Wu, C. S. & S. A. Moszkowski

Beta Decay

  • First edition, first printing of “the standard reference on low-energy emission of electrons by decaying atoms” by the foremost female physicist of her generation, Chien-Shiung Wu (Columbia University Record obituary, February 21st, 1997) A lovely copy, and uncommon in the dust jacket.

    Wu grew up in China and attended a school founded by her father, a supporter of women’s education. She studied physics in Shanghai, completed her PhD at Berkeley in 1940, and in 1944 joined the Manhattan project at Columbia University. Wu helped develop the Project’s gaseous diffusion method of separating uranium metal into the U-235 and U-238 isotopes, the process that would be scaled up as a massive industry at Oak Ridge. She also identified xenon-135 poisoning as the cause of repeated failures at the Hanford reactor. After the war, Wu was appointed to the Columbia faculty and began doing important work on beta decay, the process by which the nucleus one one radioactive element changes into another. Among her contributions was the first confirmation of Enrico Fermi’s theory of beta decay. “In 1956, she was approached by theoretical physicists Tsung Dao Lee and Chen Ning Yang who knew about her expertise in beta decay. They asked her to devise an experiment to prove their theory that the law of conservation of parity did not hold true during beta decay. The law of parity states that all objects and their mirror images behave the same way, but with the left hand and right hand reversed. Wu's experiments, which utilized radioactive cobalt at near absolute zero temperatures, proved that identical nuclear particles do not always act alike. This resulted in Lee and Yang receiving the 1957 Nobel Prize in Physics for their theory, but Wu's work was not acknowledged”, though she was later awarded the first Wolf Prize in recognition of this achievement (Atomic Heritage Foundation biography). She was also the recipient of the National Medal of Science, the Comstock Prize, and the first honorary doctorate awarded to a woman at Princeton University, and served as the first female president of the American Physical Society.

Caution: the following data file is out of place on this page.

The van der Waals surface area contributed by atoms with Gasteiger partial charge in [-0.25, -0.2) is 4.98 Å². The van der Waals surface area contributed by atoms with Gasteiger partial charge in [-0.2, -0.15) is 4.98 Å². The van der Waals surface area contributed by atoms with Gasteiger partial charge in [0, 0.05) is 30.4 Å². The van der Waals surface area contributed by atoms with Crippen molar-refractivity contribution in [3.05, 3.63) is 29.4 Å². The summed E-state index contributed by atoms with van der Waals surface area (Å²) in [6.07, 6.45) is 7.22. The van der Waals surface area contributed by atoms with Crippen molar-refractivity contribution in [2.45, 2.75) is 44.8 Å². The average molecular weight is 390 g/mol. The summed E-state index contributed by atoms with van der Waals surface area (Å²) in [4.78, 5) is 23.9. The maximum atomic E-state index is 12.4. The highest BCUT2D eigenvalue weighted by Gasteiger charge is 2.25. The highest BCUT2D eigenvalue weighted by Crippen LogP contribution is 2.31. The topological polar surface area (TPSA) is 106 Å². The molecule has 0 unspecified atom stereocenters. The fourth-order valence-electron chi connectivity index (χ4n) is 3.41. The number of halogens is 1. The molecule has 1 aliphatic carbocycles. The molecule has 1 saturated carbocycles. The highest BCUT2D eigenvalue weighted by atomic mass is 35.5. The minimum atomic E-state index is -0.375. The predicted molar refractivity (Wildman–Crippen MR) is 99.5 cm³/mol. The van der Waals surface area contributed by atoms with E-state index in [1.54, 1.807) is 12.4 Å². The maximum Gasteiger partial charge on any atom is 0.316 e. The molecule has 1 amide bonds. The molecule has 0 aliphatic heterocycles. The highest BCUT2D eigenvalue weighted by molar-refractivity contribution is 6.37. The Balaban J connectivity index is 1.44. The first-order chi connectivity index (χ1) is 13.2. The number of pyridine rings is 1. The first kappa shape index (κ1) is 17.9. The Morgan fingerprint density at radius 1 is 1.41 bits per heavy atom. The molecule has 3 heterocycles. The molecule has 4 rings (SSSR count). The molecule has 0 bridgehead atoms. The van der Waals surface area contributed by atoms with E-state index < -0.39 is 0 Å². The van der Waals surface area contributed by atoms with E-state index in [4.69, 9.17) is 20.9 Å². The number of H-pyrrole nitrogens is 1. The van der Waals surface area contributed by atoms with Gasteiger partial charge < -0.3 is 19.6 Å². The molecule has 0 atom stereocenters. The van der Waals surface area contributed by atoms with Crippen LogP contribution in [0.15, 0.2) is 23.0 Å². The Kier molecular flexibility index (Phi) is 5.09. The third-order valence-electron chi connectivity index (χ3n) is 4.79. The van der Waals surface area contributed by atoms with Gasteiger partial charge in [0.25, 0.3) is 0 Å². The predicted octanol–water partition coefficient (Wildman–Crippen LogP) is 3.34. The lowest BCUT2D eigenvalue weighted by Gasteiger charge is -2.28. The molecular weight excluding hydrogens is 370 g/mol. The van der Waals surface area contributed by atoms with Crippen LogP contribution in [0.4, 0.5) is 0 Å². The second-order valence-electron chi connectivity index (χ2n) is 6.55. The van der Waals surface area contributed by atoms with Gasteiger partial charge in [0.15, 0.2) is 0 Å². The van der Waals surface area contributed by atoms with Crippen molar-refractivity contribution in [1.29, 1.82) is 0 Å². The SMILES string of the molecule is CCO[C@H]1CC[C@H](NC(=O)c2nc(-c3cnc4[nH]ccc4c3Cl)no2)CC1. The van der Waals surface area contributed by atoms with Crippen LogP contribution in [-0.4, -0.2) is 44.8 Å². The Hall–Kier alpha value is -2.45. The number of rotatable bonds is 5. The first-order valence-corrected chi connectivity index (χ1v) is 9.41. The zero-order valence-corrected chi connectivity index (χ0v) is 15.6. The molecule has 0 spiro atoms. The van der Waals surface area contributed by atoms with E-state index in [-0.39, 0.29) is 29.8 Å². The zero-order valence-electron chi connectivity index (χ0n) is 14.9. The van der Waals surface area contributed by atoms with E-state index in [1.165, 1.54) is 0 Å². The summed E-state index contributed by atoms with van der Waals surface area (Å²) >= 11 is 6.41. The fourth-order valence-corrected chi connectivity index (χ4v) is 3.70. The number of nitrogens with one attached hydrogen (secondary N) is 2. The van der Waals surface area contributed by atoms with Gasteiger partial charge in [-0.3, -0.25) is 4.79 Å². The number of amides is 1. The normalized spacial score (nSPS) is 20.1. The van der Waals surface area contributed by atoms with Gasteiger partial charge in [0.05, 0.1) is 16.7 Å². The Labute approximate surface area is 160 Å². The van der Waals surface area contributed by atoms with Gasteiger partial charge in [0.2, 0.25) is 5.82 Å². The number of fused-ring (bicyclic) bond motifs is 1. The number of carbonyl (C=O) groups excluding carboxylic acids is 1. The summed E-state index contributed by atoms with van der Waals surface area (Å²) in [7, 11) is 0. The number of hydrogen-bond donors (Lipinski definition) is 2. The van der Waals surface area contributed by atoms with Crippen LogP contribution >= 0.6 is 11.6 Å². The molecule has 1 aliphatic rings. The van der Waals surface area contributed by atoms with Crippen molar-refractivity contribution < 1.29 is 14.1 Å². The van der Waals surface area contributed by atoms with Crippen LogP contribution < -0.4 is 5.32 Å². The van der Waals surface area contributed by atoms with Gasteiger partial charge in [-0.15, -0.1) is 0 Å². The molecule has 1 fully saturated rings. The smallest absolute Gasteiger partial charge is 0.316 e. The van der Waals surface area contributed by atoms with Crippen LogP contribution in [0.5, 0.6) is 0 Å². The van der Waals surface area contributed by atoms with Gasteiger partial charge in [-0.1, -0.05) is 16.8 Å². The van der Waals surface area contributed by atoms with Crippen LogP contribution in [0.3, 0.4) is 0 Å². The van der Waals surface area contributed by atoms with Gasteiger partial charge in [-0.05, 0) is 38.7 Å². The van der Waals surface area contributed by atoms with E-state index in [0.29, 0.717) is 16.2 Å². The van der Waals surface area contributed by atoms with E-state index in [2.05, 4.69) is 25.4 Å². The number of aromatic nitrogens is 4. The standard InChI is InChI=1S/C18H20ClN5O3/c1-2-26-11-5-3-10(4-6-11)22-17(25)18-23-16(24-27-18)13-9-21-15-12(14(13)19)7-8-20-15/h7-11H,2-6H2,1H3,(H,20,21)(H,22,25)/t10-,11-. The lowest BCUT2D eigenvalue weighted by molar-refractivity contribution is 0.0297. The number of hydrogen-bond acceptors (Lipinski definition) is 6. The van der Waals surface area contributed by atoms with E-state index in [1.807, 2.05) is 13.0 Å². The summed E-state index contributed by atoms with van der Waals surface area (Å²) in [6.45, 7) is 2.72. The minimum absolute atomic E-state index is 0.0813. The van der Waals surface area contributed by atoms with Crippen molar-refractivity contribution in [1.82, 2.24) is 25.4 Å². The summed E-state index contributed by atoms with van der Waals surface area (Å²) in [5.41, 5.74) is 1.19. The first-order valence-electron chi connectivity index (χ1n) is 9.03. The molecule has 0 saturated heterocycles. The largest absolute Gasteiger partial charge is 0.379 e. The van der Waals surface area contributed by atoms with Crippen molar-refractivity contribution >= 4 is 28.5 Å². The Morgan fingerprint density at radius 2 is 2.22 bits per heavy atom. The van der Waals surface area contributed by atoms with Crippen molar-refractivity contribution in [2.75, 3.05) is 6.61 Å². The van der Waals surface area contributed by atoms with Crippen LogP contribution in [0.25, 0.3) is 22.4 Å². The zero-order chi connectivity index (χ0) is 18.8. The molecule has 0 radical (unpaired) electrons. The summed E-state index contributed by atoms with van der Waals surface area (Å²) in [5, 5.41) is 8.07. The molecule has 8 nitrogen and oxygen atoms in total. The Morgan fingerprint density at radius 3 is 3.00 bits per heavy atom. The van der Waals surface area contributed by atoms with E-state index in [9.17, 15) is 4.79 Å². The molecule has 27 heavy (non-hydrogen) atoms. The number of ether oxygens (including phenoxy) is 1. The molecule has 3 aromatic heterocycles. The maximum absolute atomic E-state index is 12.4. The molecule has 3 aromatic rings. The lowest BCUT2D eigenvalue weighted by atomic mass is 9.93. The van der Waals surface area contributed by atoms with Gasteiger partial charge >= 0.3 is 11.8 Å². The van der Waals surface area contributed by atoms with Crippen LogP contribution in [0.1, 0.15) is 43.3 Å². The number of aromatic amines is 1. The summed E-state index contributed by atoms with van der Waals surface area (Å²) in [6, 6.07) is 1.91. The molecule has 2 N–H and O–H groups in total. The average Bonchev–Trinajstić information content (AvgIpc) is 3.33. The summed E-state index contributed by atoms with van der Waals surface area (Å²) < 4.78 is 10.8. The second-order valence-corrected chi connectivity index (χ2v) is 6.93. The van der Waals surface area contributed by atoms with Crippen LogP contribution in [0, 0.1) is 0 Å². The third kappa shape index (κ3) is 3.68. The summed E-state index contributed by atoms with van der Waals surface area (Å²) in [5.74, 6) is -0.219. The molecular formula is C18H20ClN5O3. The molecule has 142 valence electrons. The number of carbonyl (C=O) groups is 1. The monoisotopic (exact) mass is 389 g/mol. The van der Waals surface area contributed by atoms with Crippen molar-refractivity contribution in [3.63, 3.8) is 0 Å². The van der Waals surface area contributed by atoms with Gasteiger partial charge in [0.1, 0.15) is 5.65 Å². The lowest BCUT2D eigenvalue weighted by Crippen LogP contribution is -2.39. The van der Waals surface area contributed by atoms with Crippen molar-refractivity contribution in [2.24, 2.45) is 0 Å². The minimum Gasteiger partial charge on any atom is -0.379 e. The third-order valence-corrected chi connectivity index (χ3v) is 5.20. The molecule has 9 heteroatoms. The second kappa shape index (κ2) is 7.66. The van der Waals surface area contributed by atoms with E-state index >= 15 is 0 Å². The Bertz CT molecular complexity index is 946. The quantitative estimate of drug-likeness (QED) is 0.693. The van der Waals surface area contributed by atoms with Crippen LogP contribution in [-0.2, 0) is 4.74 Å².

• New York: Interscience Publishers, a division of John Wiley & Sons, 1966. 

    Octavo. Original grey cloth, titles to spine and upper board in blue. With the dust jacket. Spotting to the lower edges of the text block, light scuff mark to the upper edge. An excellent, fresh copy in the jacket that is very lightly rubbed at the extremities with a few small spots on the lower panel and flap.





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